More pop-up vaccination clinics for homeless people come to Aylesbury and High Wycombe

Pictured: the vaccination team at Griffin Place.

More pop-up COVID vaccination clinics have been hard at work across Buckinghamshire this week to deliver much-needed jabs to vulnerable people and those who may be sleeping rough.

The first clinic came to Griffin Place in Aylesbury on Tuesday, 25 May. The GP-led vaccination team arranged this in partnership with the Connection Support organisation and gave a mix of both first and second dose vaccines to over 30 people.

Then, on Wednesday, 26 May, another vaccination team went to the Old Tea Warehouse in High Wycombe, which provides housing and support to people who may be homeless and living with difficult circumstances. The team worked with both the Old Tea Warehouse and Wycombe Homeless Connection to organise the clinic, giving a mix of first and second doses to a total of 24 people.

These follow a number of other successful vaccine outreach clinics across the county in recent months. The team operating the Stoke Mandeville Stadium Vaccination Centre has led on delivering vaccine clinics at Aylesbury Mosque, Wycombe Mosque, Wycombe Islamic Centre and Castlefield Community Centre in High Wycombe. They have also recently attended Bearbrook Place, which also offers support to vulnerable people affected by homelessness across Wycombe and Aylesbury.

Meanwhile the GP-led team operating at the Adams Park Vaccination Centre have delivered three other vaccine clinics for homeless and vulnerable people. Two have been at The King’s Centre, in partnership with Wycombe Homeless Connection, and another at High Wycombe’s YMCA.  

Dr Sajid Zaib, Clinical Lead for the Stoke Mandeville Stadium Vaccination Centre and GP at Oakfield Surgery in Aylesbury, said: “These outreach clinics continue to be a great success and show how important it is for us to go out into the community to reach people who need to be vaccinated.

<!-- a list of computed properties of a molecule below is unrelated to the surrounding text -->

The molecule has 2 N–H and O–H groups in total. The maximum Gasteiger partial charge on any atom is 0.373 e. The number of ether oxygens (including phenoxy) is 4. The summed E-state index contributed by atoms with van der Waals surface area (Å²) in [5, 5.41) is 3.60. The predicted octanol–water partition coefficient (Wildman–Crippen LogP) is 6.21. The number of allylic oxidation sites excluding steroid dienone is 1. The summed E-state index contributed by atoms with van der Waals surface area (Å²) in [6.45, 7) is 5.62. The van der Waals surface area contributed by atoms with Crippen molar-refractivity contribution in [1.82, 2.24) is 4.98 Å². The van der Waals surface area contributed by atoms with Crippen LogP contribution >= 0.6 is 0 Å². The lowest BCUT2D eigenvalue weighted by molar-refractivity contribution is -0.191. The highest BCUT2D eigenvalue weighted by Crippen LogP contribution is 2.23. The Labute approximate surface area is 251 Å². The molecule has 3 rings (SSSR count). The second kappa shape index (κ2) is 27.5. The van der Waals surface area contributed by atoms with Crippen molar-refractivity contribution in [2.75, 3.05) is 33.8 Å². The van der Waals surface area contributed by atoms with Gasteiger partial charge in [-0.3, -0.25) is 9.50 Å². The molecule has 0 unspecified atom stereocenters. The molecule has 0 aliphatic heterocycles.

“We have been able to deliver vaccines to a range of people from diverse backgrounds and also to those in circumstances which make them particularly vulnerable to COVID. Going to locations people find comfortable and reassuring means we have been able to make a real difference to people, many of whom may otherwise have been hesitant about getting their jab.”

Dr Amanda Bartlett, Clinical Lead for the Cygnet Primary Care Network, which has been giving vaccines at Adams Park, organised the Old Tea Warehouse clinic with her team. She said: “These outreach clinics have been vital to help address some of the health inequalities homeless people face. They are an extremely vulnerable group of patients so it’s important for them to be vaccinated as soon as possible. But it can be difficult for them to reach vaccination centres like the one at Adams Park, so pop-up clinics like this week’s at the Old Tea Warehouse make a huge difference to protecting some of the people in greatest need from COVID. We are really grateful for all the support we have had from our partners in arranging these clinics. It has been a privilege to work with the teams and to serve this vulnerable group of patients.”

Dr Raj Bajwa, Chair of NHS Buckinghamshire Clinical Commissioning Group, said: “This outreach initiative continues to be a fantastic example of collaboration between our local communities and the GPs and healthcare professionals who serve them. We would like to thank everyone who worked so hard to make these clinics happen and we look forward to continuing to work with local communities in the future.”